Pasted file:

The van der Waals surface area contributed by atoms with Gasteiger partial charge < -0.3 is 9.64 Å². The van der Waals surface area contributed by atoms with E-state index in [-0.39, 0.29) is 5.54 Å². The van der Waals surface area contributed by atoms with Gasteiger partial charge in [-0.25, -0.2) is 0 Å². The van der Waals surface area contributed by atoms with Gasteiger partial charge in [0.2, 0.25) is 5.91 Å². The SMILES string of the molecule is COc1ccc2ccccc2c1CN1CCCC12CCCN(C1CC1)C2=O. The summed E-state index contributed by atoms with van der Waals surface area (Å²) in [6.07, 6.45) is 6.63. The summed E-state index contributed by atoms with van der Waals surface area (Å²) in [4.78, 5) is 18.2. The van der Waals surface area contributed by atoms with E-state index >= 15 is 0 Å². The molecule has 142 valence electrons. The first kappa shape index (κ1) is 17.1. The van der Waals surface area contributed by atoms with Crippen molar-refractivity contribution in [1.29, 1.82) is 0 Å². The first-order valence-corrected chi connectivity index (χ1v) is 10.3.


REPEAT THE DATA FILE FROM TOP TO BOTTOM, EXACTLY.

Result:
The van der Waals surface area contributed by atoms with Gasteiger partial charge < -0.3 is 9.64 Å². The van der Waals surface area contributed by atoms with E-state index in [-0.39, 0.29) is 5.54 Å². The van der Waals surface area contributed by atoms with Gasteiger partial charge in [-0.25, -0.2) is 0 Å². The van der Waals surface area contributed by atoms with Gasteiger partial charge in [0.2, 0.25) is 5.91 Å². The SMILES string of the molecule is COc1ccc2ccccc2c1CN1CCCC12CCCN(C1CC1)C2=O. The summed E-state index contributed by atoms with van der Waals surface area (Å²) in [6.07, 6.45) is 6.63. The summed E-state index contributed by atoms with van der Waals surface area (Å²) in [4.78, 5) is 18.2. The van der Waals surface area contributed by atoms with E-state index >= 15 is 0 Å². The molecule has 142 valence electrons. The first kappa shape index (κ1) is 17.1. The van der Waals surface area contributed by atoms with Crippen molar-refractivity contribution in [1.29, 1.82) is 0 Å². The first-order valence-corrected chi connectivity index (χ1v) is 10.3.